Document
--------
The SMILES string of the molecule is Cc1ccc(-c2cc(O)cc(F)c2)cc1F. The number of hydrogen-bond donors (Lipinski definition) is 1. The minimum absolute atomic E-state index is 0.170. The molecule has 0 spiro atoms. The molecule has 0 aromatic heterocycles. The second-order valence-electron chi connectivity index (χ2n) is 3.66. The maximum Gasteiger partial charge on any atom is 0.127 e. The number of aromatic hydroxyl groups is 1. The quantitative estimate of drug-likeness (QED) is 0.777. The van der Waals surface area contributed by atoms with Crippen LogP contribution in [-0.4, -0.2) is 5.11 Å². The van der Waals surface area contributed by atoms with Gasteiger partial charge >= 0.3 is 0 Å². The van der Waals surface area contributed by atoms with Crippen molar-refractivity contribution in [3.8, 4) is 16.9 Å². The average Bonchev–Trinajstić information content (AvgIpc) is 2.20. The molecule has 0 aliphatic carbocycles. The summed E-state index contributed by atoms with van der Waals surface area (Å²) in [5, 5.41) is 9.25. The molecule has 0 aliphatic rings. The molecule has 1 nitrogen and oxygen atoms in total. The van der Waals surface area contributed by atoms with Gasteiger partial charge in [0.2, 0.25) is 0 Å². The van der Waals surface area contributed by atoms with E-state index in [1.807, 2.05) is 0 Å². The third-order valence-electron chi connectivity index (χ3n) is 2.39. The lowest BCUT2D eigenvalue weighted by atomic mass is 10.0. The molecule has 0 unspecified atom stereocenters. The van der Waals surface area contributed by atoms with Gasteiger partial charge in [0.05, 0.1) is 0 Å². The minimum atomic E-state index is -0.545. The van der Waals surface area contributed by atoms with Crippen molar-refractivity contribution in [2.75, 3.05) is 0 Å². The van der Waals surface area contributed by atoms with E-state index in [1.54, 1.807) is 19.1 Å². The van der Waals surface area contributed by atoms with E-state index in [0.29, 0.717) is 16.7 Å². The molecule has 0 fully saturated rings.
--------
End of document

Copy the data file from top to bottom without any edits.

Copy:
The SMILES string of the molecule is Cc1ccc(-c2cc(O)cc(F)c2)cc1F. The number of hydrogen-bond donors (Lipinski definition) is 1. The minimum absolute atomic E-state index is 0.170. The molecule has 0 spiro atoms. The molecule has 0 aromatic heterocycles. The second-order valence-electron chi connectivity index (χ2n) is 3.66. The maximum Gasteiger partial charge on any atom is 0.127 e. The number of aromatic hydroxyl groups is 1. The quantitative estimate of drug-likeness (QED) is 0.777. The van der Waals surface area contributed by atoms with Crippen LogP contribution in [-0.4, -0.2) is 5.11 Å². The van der Waals surface area contributed by atoms with Gasteiger partial charge >= 0.3 is 0 Å². The van der Waals surface area contributed by atoms with Crippen molar-refractivity contribution in [3.8, 4) is 16.9 Å². The average Bonchev–Trinajstić information content (AvgIpc) is 2.20. The molecule has 0 aliphatic carbocycles. The summed E-state index contributed by atoms with van der Waals surface area (Å²) in [5, 5.41) is 9.25. The molecule has 0 aliphatic rings. The molecule has 1 nitrogen and oxygen atoms in total. The van der Waals surface area contributed by atoms with Gasteiger partial charge in [0.2, 0.25) is 0 Å². The van der Waals surface area contributed by atoms with E-state index in [1.807, 2.05) is 0 Å². The third-order valence-electron chi connectivity index (χ3n) is 2.39. The lowest BCUT2D eigenvalue weighted by atomic mass is 10.0. The molecule has 0 unspecified atom stereocenters. The van der Waals surface area contributed by atoms with Gasteiger partial charge in [0.05, 0.1) is 0 Å². The minimum atomic E-state index is -0.545. The van der Waals surface area contributed by atoms with Crippen molar-refractivity contribution in [2.75, 3.05) is 0 Å². The van der Waals surface area contributed by atoms with E-state index in [1.54, 1.807) is 19.1 Å². The van der Waals surface area contributed by atoms with E-state index in [0.29, 0.717) is 16.7 Å². The molecule has 0 fully saturated rings.